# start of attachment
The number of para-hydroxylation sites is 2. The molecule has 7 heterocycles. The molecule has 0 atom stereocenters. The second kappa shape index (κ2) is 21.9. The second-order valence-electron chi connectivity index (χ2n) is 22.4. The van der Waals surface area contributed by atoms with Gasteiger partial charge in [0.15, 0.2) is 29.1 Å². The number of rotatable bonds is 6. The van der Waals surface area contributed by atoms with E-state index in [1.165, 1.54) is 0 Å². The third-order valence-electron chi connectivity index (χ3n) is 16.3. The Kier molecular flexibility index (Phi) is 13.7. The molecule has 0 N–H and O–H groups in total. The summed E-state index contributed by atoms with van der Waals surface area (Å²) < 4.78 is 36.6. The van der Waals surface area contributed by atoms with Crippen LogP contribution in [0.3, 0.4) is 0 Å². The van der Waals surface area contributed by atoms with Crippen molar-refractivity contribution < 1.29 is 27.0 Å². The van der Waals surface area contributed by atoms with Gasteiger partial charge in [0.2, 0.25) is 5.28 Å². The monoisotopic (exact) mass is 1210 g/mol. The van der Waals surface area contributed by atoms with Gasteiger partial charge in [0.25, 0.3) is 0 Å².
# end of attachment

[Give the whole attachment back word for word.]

The number of para-hydroxylation sites is 2. The molecule has 7 heterocycles. The molecule has 0 atom stereocenters. The second kappa shape index (κ2) is 21.9. The second-order valence-electron chi connectivity index (χ2n) is 22.4. The van der Waals surface area contributed by atoms with Gasteiger partial charge in [0.15, 0.2) is 29.1 Å². The number of rotatable bonds is 6. The van der Waals surface area contributed by atoms with E-state index in [1.165, 1.54) is 0 Å². The third-order valence-electron chi connectivity index (χ3n) is 16.3. The Kier molecular flexibility index (Phi) is 13.7. The molecule has 0 N–H and O–H groups in total. The summed E-state index contributed by atoms with van der Waals surface area (Å²) < 4.78 is 36.6. The van der Waals surface area contributed by atoms with Crippen LogP contribution in [0.3, 0.4) is 0 Å². The van der Waals surface area contributed by atoms with Crippen molar-refractivity contribution < 1.29 is 27.0 Å². The van der Waals surface area contributed by atoms with Gasteiger partial charge in [0.2, 0.25) is 5.28 Å². The monoisotopic (exact) mass is 1210 g/mol. The van der Waals surface area contributed by atoms with Gasteiger partial charge in [0.25, 0.3) is 0 Å².